Sunday, June 12, 2016

A little exploring: Meaning and importance

I’m wondering lately if love is, in its bare essence, only the bed and the mother for a child to rest in. Certainly it feels like more than that, but I think that is its meaning. Why shouldn’t our feelings be as absurd and misinformed as anything else in the universe? The material world’s nature, and the fact of it itself, are absurd. Do we really believe a “big bang” produced infinity and eternity and an endless number of the minutest possible particles? Particles of what? Why does a human being feel a need to accomplish something in order to feel good about himself? That is, why shouldn’t it be enough just to exist? Can a person have an individual meaning outside of her society’s and time’s influence? Why should we allow them to have such power? What if we each conceived our own definition of success? Or what if we could eliminate the idea of success? Does a dying person become a child again, wanting to simply feel the wonder of the world, of existence? How can that seem an end in itself – for him or her – yet a far-from-sufficient end for a child?

I’m wondering lately if we’re most alive when we’re most unconscious, when we feel that something is important and it is important because we feel it, not because we know it, not because in nature it is true. Feeling is our birthright; we are sick (depressed, traumatized) when we don’t have it. But in health, feeling gives us truths that cannot be proved: “traveling to see new things is important,” “this music is important,” “Shakespeare is important,” “baseball is important,” “political debate is valuable,” “charity is important,” “beauty is necessary.” If we were to deconstruct what is “important,” we would feel terrible – alone, devastated with nothing. And would probably have to convince ourselves that this is a higher state of being, as the Buddhists delusionally do. Why would universal unimportance feel terrible? Because we would be without the bed and the mother, without love.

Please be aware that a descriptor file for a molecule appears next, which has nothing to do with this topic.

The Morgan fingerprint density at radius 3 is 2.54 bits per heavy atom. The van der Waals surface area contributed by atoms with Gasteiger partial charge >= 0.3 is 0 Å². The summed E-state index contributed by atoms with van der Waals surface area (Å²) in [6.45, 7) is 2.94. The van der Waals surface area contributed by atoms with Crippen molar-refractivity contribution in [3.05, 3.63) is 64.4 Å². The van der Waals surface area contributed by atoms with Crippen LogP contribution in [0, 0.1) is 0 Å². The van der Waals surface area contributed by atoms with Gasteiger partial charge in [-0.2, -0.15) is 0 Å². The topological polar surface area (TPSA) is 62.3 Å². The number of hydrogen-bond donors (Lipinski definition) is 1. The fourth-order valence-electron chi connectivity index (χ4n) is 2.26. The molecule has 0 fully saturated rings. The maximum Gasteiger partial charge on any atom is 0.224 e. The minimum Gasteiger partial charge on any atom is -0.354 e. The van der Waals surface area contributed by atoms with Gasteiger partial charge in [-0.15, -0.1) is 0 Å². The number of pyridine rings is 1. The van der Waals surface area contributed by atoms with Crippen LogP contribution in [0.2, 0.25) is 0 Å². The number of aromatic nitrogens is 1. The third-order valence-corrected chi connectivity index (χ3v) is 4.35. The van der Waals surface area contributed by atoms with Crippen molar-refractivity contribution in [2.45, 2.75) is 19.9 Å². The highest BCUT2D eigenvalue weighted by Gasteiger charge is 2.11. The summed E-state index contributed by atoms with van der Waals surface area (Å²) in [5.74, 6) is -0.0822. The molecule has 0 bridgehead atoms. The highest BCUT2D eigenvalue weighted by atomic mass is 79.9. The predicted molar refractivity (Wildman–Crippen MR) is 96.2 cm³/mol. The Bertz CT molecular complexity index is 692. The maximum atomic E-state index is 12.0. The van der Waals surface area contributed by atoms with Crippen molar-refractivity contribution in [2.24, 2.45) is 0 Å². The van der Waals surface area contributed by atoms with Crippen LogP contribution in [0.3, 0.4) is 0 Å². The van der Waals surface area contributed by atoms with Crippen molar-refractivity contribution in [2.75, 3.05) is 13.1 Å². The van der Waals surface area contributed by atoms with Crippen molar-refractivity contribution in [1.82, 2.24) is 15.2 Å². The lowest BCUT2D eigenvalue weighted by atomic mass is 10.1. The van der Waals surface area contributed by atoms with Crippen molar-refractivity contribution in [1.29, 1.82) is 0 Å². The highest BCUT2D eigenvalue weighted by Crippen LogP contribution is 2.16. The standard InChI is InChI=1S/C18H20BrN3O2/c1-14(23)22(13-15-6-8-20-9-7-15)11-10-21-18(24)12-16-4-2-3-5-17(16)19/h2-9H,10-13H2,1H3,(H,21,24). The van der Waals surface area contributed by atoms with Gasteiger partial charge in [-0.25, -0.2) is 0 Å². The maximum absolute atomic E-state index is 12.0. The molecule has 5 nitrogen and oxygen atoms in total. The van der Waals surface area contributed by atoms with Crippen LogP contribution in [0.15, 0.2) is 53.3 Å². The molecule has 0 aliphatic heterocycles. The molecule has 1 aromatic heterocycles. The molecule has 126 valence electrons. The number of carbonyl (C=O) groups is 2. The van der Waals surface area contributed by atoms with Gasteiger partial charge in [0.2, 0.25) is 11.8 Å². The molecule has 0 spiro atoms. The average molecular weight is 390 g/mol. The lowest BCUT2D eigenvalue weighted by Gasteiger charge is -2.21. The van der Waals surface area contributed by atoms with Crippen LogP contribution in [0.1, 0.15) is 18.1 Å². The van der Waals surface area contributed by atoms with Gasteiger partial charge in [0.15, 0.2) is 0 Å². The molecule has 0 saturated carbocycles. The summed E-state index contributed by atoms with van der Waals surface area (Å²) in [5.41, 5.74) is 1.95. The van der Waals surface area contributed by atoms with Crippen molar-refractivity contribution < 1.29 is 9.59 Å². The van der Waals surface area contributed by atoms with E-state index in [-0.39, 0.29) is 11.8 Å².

With my own dysthymic nature, I am happier holding my wife’s hand, happier sitting in a café with a cup of coffee, having an email exchange with an old client or friend, writing, than I am doing any activity in the world – vacationing, swimming, playing a game, going to the theatre or party or museum. This is bent wrong, but it comes from some of the earliest seeds and injuries planted in me. My emotional life is so colored, so privately defined. Does that mean that every feeling I have is primarily idiosyncratic, lost and stuck in me (as it were), and that I must therefore see the world in a perfectly individual way? Yes, and it is the same for everybody. What would happen if we didn’t lose that uniqueness? If we weren’t bludgeoned by consensus and given the standard few words for emotions early in our life?

Though no one hears it, I apply all these questions to every client I see. Each person sits both on their rippling surface and embedded in the floor of their ocean. Each one lives in fantasy that must be validated, though it comes from their bent earliest seeds. In a way, you could say our deepest is our shallowest, our healthiest is our sickest, if we’re lucky enough to be both emotional and delusional: Salman Rushdie is struck by an image in his mind, very poignant: a man lies dead on the ground, the murderer standing over him holds a knife, the murdered man’s daughter is inside a nearby house, and from that image the author retraces a six-hundred-page novel. A pretty simple emotion – revenge – is the story’s theme, and in the complex made-up weave all is important.*

Finally, it’s interesting that people ask and will probably always ask, What is the meaning of life? Some, like Chaim Potok in The Chosen, say we have to create our meaning (making us God’s equal: It’s valid or good or important because we will it). Some say “there is no purpose.” Woody Allen ( describes the meaninglessness of everything while noting that “you can’t actually live your life like that.” He believes – very erroneously, I’m sure – that it is the artist’s job to give us a reason to go on. The “answer” will be forever obscure, which makes the psychotherapist’s job easy: We support the client’s sense of meaning, or have him question it if it hurts, or we share our religion of Cognitive Therapy, where “feeling good” comes from the therapist’s delusion about rationality. We can do anything, because there are no answers.

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* National Public Radio (NPR) this morning had a story on the opera-tization of Salman Rushdie’s novel, Shalimar the Clown. The author described this origin of his story.

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Comments are welcome, but I'd suggest you first read "Feeling-centered therapy" and "Ocean and boat" for a basic introduction to my kind of theory and therapy.